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Chris Lele

How to Determine the Context for Synonymous SAT Words

The kicker with many SAT questions is you often know what the answer should be. But…those dastardly SAT writers have come up with two answer choices that seem so close, yet—as we know—only one of them can be correct.

Below are some of these common words that students have trouble distinguishing. Yet, the words have important differences—differences that can make the difference on a Sentence Completion or Reading Comprehension question.

Indifferent vs. Ambivalent

Some people think these words are the same. They are actually very different. The first means you don’t care at all. Like, if I were to ask you if you cared about the World Cricket Championship you’d probably be indifferent. Ambivalent means you have conflicting emotions. So not only do you care, but you also care in two different ways. For instance, people are typically ambivalent about school: all your friends are with you (yay!), yet you have to study (nay!).

Petulant vs. Fastidious

A Sentence Completion question actually tested the difference between these two words. The first means whiny and irritable, like a little kid. The second means overly tidy and fussy. The clue in the sentence had to do with throwing little fits, and nothing to do with tidiness. So the answer was petulant.

Other Helpful SAT Synonyms Tips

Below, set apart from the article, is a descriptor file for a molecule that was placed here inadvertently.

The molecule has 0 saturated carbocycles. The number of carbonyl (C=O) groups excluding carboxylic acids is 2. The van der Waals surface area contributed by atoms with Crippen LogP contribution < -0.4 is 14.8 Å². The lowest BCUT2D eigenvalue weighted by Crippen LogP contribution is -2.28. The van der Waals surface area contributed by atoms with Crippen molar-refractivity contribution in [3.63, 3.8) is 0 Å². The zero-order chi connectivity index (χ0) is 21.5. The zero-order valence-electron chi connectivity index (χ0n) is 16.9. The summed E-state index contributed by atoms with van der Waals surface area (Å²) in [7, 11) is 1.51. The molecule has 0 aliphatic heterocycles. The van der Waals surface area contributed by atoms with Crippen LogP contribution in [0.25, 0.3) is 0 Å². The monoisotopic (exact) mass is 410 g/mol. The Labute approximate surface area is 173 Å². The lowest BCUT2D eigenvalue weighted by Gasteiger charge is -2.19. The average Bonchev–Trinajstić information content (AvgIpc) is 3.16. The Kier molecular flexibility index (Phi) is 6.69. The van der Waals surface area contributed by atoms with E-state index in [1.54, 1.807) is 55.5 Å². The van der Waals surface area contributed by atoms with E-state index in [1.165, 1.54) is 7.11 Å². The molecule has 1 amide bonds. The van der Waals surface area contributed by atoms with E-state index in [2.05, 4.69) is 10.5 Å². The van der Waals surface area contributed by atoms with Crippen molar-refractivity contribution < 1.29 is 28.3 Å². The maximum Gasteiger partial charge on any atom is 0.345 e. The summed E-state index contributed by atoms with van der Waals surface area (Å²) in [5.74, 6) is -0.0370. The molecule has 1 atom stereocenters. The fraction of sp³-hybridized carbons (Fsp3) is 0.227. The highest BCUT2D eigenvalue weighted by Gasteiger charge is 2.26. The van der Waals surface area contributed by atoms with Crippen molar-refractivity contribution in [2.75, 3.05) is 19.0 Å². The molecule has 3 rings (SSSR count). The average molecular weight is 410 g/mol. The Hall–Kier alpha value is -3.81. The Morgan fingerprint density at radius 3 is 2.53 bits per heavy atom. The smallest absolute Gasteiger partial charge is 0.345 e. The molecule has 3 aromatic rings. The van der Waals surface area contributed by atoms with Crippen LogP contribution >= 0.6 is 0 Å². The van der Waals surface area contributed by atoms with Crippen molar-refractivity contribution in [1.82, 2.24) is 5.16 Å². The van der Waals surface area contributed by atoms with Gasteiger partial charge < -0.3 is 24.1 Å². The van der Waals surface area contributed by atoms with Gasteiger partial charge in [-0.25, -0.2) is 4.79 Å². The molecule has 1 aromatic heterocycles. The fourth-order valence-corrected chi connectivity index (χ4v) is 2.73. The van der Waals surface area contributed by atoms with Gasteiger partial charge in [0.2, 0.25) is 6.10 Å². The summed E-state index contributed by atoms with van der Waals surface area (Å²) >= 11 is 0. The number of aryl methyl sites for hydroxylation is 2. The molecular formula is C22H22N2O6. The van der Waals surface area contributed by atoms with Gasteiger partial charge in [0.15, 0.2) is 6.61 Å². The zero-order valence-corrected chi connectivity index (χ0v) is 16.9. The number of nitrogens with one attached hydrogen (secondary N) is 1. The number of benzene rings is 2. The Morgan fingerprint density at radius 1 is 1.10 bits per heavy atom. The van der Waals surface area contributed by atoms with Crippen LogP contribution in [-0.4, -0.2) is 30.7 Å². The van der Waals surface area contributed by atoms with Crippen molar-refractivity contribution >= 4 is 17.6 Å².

These are just a few such words. To get good at learning the subtle differences between words look words up frequently—even if you think you know the definition. Often, you’ve been living life with the wrong definition of the word in your head (yes, I know, there are worse misconceptions one can have).

Also, watch out for synonym lists. Oftentimes, publishers will lump words together and call them “synonyms”. One notable publisher out there pairs “gainsay” and “reprimand” together. The first means to contradict; the latter to formally scold.

Synonyms in Critical Reading

Finally, on those pesky Critical Reading tone questions, where you have to discriminate between words like “mocking” and “severe”, a good idea is to think like the SAT. What I mean is once you know which of the two answers it is reread the passage and get a sense for what the SAT considers mocking, or, if the answer is severe, then severe. Students often try to fight the answer and convince themselves that their answer has some merit. Doing so is dangerous because it prevents you from understanding why the other answer is better, even though your answer probably has some merit. (By the way, both words imply criticism. However, mocking is when you poke you finger in someone’s face, so to speak, and laugh at them faults. Severe just means to be highly critical—like a teacher who always finds something wrong with your essays).

One Last Thing

And finally, finally, when the dictionary definition of a word just doesn’t give you enough clarification, head over to vocabulary.com, where each word is given a little story that provides context, so you’re unlikely to ever mistake that word for another.


About Chris Lele

Chris Lele is the GRE and SAT Curriculum Manager (and vocabulary wizard) at Magoosh Online Test Prep. In his time at Magoosh, he has inspired countless students across the globe, turning what is otherwise a daunting experience into an opportunity for learning, growth, and fun. Some of his students have even gone on to get near perfect scores. Chris is also very popular on the internet. His GRE channel on YouTube has over 8 million views.

You can read Chris's awesome blog posts on the Magoosh GRE blog and High School blog!

You can follow him on Twitter and Facebook!

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